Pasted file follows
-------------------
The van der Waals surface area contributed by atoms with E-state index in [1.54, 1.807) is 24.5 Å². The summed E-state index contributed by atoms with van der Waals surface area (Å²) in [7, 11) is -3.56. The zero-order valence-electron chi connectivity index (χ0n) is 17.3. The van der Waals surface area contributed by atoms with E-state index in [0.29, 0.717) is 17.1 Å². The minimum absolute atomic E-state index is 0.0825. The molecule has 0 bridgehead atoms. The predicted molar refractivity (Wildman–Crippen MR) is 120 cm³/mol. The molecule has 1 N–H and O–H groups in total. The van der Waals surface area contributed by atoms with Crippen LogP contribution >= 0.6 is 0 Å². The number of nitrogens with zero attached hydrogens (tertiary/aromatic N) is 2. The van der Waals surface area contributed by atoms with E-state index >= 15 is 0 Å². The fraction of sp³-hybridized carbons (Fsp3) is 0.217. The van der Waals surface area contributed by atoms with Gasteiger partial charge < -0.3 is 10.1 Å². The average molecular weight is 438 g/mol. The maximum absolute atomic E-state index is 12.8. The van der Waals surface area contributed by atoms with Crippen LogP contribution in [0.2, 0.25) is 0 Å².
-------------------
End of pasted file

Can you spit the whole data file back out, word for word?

The van der Waals surface area contributed by atoms with E-state index in [1.54, 1.807) is 24.5 Å². The summed E-state index contributed by atoms with van der Waals surface area (Å²) in [7, 11) is -3.56. The zero-order valence-electron chi connectivity index (χ0n) is 17.3. The van der Waals surface area contributed by atoms with E-state index in [0.29, 0.717) is 17.1 Å². The minimum absolute atomic E-state index is 0.0825. The molecule has 0 bridgehead atoms. The predicted molar refractivity (Wildman–Crippen MR) is 120 cm³/mol. The molecule has 1 N–H and O–H groups in total. The van der Waals surface area contributed by atoms with Crippen LogP contribution >= 0.6 is 0 Å². The number of nitrogens with zero attached hydrogens (tertiary/aromatic N) is 2. The van der Waals surface area contributed by atoms with E-state index >= 15 is 0 Å². The fraction of sp³-hybridized carbons (Fsp3) is 0.217. The van der Waals surface area contributed by atoms with Gasteiger partial charge < -0.3 is 10.1 Å². The average molecular weight is 438 g/mol. The maximum absolute atomic E-state index is 12.8. The van der Waals surface area contributed by atoms with Crippen LogP contribution in [0.2, 0.25) is 0 Å².